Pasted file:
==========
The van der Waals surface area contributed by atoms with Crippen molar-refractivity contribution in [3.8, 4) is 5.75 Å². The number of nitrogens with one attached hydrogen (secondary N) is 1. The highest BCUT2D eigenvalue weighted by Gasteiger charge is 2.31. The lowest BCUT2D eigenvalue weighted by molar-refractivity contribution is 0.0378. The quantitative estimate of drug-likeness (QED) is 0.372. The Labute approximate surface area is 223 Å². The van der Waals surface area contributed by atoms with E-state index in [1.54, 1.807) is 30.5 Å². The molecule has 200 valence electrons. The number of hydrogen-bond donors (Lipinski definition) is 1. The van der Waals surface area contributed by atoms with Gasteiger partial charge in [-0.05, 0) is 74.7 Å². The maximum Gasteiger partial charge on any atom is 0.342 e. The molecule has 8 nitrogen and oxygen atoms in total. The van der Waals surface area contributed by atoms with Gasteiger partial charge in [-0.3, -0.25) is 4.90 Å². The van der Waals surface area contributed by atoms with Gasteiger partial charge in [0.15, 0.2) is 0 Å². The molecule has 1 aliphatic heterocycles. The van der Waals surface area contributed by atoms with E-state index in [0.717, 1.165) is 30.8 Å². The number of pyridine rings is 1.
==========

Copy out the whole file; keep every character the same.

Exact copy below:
The van der Waals surface area contributed by atoms with Crippen molar-refractivity contribution in [3.8, 4) is 5.75 Å². The number of nitrogens with one attached hydrogen (secondary N) is 1. The highest BCUT2D eigenvalue weighted by Gasteiger charge is 2.31. The lowest BCUT2D eigenvalue weighted by molar-refractivity contribution is 0.0378. The quantitative estimate of drug-likeness (QED) is 0.372. The Labute approximate surface area is 223 Å². The van der Waals surface area contributed by atoms with E-state index in [1.54, 1.807) is 30.5 Å². The molecule has 200 valence electrons. The number of hydrogen-bond donors (Lipinski definition) is 1. The van der Waals surface area contributed by atoms with Gasteiger partial charge in [-0.05, 0) is 74.7 Å². The maximum Gasteiger partial charge on any atom is 0.342 e. The molecule has 8 nitrogen and oxygen atoms in total. The van der Waals surface area contributed by atoms with Gasteiger partial charge in [-0.3, -0.25) is 4.90 Å². The van der Waals surface area contributed by atoms with Gasteiger partial charge in [0.15, 0.2) is 0 Å². The molecule has 1 aliphatic heterocycles. The van der Waals surface area contributed by atoms with E-state index in [0.717, 1.165) is 30.8 Å². The number of pyridine rings is 1.